Inhibition of hypothalamic carnitine palmitoyltransferase-1 decreases food intake and glucose production


The enzyme carnitine palmitoyltransferase-1 (CPT1) regulates long-chain fatty acid (LCFA) entry into mitochondria, where the LCFAs undergo β-oxidation. To investigate the mechanism(s) by which central metabolism of lipids can modulate energy balance, we selectively reduced lipid oxidation in the hypothalamus. We decreased the activity of CPT1 by administering to rats a ribozyme-containing plasmid designed specifically to decrease the expression of this enzyme or by infusing pharmacological inhibitors of its activity into the third cerebral ventricle. Either genetic or biochemical inhibition of hypothalamic CPT1 activity was sufficient to substantially diminish food intake and endogenous glucose production. These results indicated that changes in the rate of lipid oxidation in selective hypothalamic neurons signaled nutrient availability to the hypothalamus, which in turn modulated the exogenous and endogenous inputs of nutrients into the circulation.

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Figure 1: Inhibition of hypothalamic CPT1.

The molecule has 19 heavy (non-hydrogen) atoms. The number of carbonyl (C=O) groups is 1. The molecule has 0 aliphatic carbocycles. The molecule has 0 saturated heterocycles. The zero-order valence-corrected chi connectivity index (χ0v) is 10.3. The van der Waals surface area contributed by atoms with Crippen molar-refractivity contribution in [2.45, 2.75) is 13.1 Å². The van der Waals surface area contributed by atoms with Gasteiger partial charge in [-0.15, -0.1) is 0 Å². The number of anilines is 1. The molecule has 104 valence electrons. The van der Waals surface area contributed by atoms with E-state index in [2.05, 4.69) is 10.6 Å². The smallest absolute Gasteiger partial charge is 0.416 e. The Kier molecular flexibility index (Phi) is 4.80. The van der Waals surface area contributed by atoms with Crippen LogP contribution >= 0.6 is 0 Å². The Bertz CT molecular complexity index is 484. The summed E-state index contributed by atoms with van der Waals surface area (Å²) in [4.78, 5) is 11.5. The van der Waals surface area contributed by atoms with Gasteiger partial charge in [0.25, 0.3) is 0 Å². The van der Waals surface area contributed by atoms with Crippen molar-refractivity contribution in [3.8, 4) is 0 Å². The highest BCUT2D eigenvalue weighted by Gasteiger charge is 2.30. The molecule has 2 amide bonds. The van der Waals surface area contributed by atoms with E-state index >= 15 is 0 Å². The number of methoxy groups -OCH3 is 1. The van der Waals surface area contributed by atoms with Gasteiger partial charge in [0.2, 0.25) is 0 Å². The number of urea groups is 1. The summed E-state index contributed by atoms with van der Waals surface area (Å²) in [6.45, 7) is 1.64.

Figure 2: Genetic or pharmacological inhibition of CPT1 in ARC reduced CPT1 activity and increased LCFA-CoA.
Figure 3: Inhibition of hypothalamic CPT1L by genetic or pharmacological means decreased food intake.
Figure 4: Inhibition of hypothalamic CPT1 improved hepatic but not peripheral insulin action.

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This work was supported by grants from the National Institutes of Health (to L.R.; DK48321 and DK45024) and from the Albert Einstein College of Medicine Diabetes Research & Training Center. S.O. was the recipient of a post-doctoral fellowship and a Junior Faculty Award from the American Diabetes Association.

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Correspondence to Luciano Rossetti.

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Competing interests

A.A. and R.C. are employed by a drug company and they may have interest in the development of ST1326 as a potential treatment for diabetes or obesity.

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Obici, S., Feng, Z., Arduini, A. et al. Inhibition of hypothalamic carnitine palmitoyltransferase-1 decreases food intake and glucose production. Nat Med 9, 756–761 (2003).

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